Last week, Federal District Judge Callie V. S. Granade ruled that Alabama’s ban on same-sex marriage was unconstitutional. On Tuesday, she issued essentially the same opinion in the case of a different same-sex couple, staying it for two weeks so that it takes effect at the same time as the first decision. Nevertheless, there’s a significant difference between the two that could well impact marriage equality’s arrival in The Yellowhammer State.
The first ruling addressed the recognition of a same-sex marriage performed in another state, while this new ruling addressed a couple who attempted to marry in Alabama. Though in both cases, Granade ruled that the ban was unconstitutional, the fact that this case addressed the issuing of licenses in Alabama changed the scope of her injunction.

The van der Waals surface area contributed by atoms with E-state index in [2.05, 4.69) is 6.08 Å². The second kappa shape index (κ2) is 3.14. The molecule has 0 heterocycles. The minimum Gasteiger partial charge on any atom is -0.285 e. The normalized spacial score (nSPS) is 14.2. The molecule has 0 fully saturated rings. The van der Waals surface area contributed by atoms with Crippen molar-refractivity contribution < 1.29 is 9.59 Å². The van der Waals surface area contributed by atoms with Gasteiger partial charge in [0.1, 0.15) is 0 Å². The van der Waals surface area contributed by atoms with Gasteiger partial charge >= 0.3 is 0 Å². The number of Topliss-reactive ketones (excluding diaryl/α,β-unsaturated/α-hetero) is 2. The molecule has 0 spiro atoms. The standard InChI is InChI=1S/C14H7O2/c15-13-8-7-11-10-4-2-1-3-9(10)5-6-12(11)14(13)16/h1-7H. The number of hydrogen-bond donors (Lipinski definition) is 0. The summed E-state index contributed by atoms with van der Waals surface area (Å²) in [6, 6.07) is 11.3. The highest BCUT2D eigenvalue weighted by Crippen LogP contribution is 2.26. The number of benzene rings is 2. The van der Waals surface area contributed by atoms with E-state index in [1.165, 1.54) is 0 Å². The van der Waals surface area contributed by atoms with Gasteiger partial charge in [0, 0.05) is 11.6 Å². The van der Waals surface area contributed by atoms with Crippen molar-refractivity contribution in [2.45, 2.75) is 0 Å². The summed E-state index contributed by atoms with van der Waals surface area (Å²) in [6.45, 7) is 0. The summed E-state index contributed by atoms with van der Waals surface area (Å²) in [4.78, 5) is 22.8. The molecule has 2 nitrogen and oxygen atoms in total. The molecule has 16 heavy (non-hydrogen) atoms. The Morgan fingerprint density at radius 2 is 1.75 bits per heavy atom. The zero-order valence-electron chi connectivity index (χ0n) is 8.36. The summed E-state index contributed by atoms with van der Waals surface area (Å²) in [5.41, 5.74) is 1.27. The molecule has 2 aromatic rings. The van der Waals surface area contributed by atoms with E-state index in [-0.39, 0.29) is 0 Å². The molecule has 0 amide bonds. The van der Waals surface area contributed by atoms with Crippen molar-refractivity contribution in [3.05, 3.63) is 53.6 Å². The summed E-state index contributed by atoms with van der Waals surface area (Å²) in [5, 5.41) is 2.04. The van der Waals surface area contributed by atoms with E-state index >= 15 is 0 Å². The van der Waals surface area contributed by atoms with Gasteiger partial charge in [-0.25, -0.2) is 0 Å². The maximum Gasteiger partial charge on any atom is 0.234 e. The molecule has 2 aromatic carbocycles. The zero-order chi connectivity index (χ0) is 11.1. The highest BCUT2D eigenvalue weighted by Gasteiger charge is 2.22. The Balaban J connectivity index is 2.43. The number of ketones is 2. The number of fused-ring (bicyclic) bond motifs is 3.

Over the weekend, the Alabama Probate Judges Association was adamant that judges would not have to issue marriage licenses because the first decision only enjoined the Attorney General from enforcing the state’s ban. The new injunction eliminates any confusion:
Accordingly, the court hereby ORDERS that the Alabama Attorney General is prohibited from enforcing the Alabama laws which prohibit same-sex marriage. This injunction binds the defendant and all his officers, agents, servants and employees, and others in active concert or participation with any of them, who would seek to enforce the marriage laws of Alabama which prohibit same-sex marriage.
State officials hope that because the Supreme Court has accepted a new marriage equality case, it might be more inclined to issue a stay in other cases like this one — something they have refused to do in recent months, allowing marriage equality to take effect in many states. If neither the Eleventh Circuit nor the Supreme Court extends Granade’s stay, marriage equality will take full effect in Alabama on February 9th.